manual flash

This is a discussion on manual flash within the Photography Tips forums, part of the PHOTO FORUM category; ok i've been wanting to get away from using ttl flash and learn more on manual. I understand the basics, but have a hard time ...


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Thread: manual flash

  1. #1
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    manual flash

    ok i've been wanting to get away from using ttl flash and learn more on manual.

    I understand the basics, but have a hard time understanding one thing. When you get everything dialed in and the exposure is right on. Dont you have to adjust aperture or flash out put everytime you move closer or farther away from the subject?

    Seems like a whole lot of adjusting all the time. It seems practicle in a studio but what about when shooting a wedding or other sorts of gatherings when your constantly moving around?
    Last edited by TCampbell; 05-16-2012 at 11:11 PM. Reason: removed manual html formatting codes & fixed formating / removed duplicate post


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    Quote Originally Posted by AphPhoto View Post
    When you get everything dialed in and the exposure is right on. Dont you have to adjust aperture or flash out put everytime you move closer or farther away from the subject?
    Just aperture (f-stop). Set a working ISO. Set the the shutter speed to the flash-sync speed (In older cameras this was often 1/60th. In modern cameras it's usually 1/200th or 1/250th, but if there are remote flashes involved then there's a fractional delay so usually dialing the speed down slightly will help.)

    Quote Originally Posted by AphPhoto View Post
    Seems like a whole lot of adjusting all the time. It seems practicle in a studio but what about when shooting a wedding or other sorts of gatherings when your constantly moving around?
    It was easy. The reason it's easy is because manual flash is "consistent".

    When I did weddings, we used two flashes.... a main flash on the camera (except it was on a flash-bracket mounted high enough so as to avoid any possibility of "red-eye" -- remember on film you can't just digitally remove that.) and the side-light usually about 30-45 off to the side and high. An assistant (me, when I apprenticed as a young kid) holds that and it's on a monopod extended as a mast so it could quickly be positioned anywhere we wanted it.

    The Inverse-square law - Wikipedia, the free encyclopedia says that as the distance from a light source increases by the square root of 2, the amount of light at that new distance will be exactly half. That means if I have the lights set provide the perfect amount of light at 10', I'll get exactly half as much light at 10' x square root of 2 (1.4) or 14'. If we then go to 14' x 1.4 (again... that's the simplified value for the square root of 2) we get 20' where the light is half as much again (or 1/4 of the original light at 10'.)

    Sound complicated? It gets even easier.

    We were shooting with a prime lens. We knew, for example, that with our prime lens (basically a "normal" lens... although this was a medium format camera so a "normal" lens is really an 80mm. This would be like using a 50mm lens on a 35mm film camera or full-frame DSLR and also like using a 30mm lens on an APS-C DSLR) gave enough light at the flash sync speed that if we were taking a "half shot" (we can frame in the subject from the waist up) then we needed to stop down the aperture to f/16 in order to get a good exposure. If we backed away a bit to get a 3/4 length shot then we needed to open the aperture 1 full stop to f/11. If we backed away to get a full-length shot then we needed to open the aperture 1 more stop to f/8. If we were taking a group shot then we'd open the aperture to f/5.6... or more if it was a really big group and we needed to go back a little farther.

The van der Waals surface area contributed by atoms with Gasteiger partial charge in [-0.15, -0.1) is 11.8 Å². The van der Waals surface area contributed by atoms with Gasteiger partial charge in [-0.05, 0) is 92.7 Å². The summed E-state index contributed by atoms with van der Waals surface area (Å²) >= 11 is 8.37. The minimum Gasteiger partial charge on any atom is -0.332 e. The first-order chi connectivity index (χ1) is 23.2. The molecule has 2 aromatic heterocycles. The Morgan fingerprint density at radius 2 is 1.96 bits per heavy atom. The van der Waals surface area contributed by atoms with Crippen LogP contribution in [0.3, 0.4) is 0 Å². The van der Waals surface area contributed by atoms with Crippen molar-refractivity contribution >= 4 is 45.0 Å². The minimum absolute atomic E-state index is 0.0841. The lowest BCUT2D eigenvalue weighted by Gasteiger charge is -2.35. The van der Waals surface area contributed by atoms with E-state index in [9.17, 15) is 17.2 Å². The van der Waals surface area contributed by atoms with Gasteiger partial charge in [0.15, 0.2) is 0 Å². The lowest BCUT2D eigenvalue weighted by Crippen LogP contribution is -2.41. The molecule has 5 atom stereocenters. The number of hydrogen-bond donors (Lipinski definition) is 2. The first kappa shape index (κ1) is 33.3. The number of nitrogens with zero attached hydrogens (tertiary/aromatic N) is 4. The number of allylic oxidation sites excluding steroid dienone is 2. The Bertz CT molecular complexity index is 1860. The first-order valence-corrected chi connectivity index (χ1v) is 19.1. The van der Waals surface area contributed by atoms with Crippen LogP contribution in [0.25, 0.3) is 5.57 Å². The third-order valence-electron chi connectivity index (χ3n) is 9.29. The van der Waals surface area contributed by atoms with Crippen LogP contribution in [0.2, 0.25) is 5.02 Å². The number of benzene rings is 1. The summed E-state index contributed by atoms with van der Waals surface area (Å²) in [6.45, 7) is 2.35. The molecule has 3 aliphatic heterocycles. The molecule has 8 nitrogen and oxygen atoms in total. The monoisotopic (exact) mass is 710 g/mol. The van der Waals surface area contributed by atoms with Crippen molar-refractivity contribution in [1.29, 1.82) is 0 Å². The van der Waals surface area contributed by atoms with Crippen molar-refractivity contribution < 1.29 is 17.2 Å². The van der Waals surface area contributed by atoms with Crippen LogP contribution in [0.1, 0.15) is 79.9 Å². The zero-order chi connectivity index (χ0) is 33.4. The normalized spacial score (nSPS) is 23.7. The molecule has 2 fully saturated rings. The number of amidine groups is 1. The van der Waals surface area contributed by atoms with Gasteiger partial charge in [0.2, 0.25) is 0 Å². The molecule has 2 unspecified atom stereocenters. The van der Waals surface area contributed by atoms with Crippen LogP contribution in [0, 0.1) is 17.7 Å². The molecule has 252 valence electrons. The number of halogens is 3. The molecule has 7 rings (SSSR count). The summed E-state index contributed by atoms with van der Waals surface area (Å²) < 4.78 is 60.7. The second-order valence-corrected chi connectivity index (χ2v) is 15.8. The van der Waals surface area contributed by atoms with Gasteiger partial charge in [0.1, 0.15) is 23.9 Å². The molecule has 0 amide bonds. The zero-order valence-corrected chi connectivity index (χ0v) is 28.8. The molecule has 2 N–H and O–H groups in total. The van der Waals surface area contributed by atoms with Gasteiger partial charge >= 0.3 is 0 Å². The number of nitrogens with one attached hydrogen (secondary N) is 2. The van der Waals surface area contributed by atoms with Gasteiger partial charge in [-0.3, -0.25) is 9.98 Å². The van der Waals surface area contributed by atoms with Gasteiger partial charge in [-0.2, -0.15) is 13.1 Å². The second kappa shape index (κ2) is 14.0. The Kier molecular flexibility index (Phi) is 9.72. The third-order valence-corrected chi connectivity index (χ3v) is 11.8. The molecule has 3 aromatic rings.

So basically, we knew the standard distance that a person would need to stand in order to "frame in" a shot for a given scenario, and we knew the aperture that always went with that particular distance. So if I were to decide I was about to take a full-length shot of you at your wedding, I'd just set the camera to f/8, frame you in at "full-length", focus, and press the shutter button. Remember these are film cameras so we can't peek at the exposure info to see how we did. Fortunately, we nailed the shot... every time. The system is VERY reliable. Probably more reliable than E-TTL or iTTL.

    It gets even easier still... since it was a manually focused camera with a focus ring, we had a focus collar on the ring with a knob that made focusing very fast. We added markers to that ring which indicated the f-stop to use for flash photographer for all the common distances. So... if in doubt, we'd just focus, and peek at the focus collar to see which f-stop was indicated (but the truth is after you've done this enough, you pretty much never need to peek anymore. In fact, I used to just pre-focus the camera and pre-set the f-stop before walking up to shoot.)

    It's actually more complicated with a zoom lens since the framing is no longer related to the subject distance because the zoom makes the framing of every shot variable. Also the focus collars are clutched on most high end lenses so you can't just pre-mark the focus ring with the f-stops. You can still memorize the standard working distances.

    You work all this out well in advance of any professional shoot. But it's actually easier than you'd think.
    Tim Campbell


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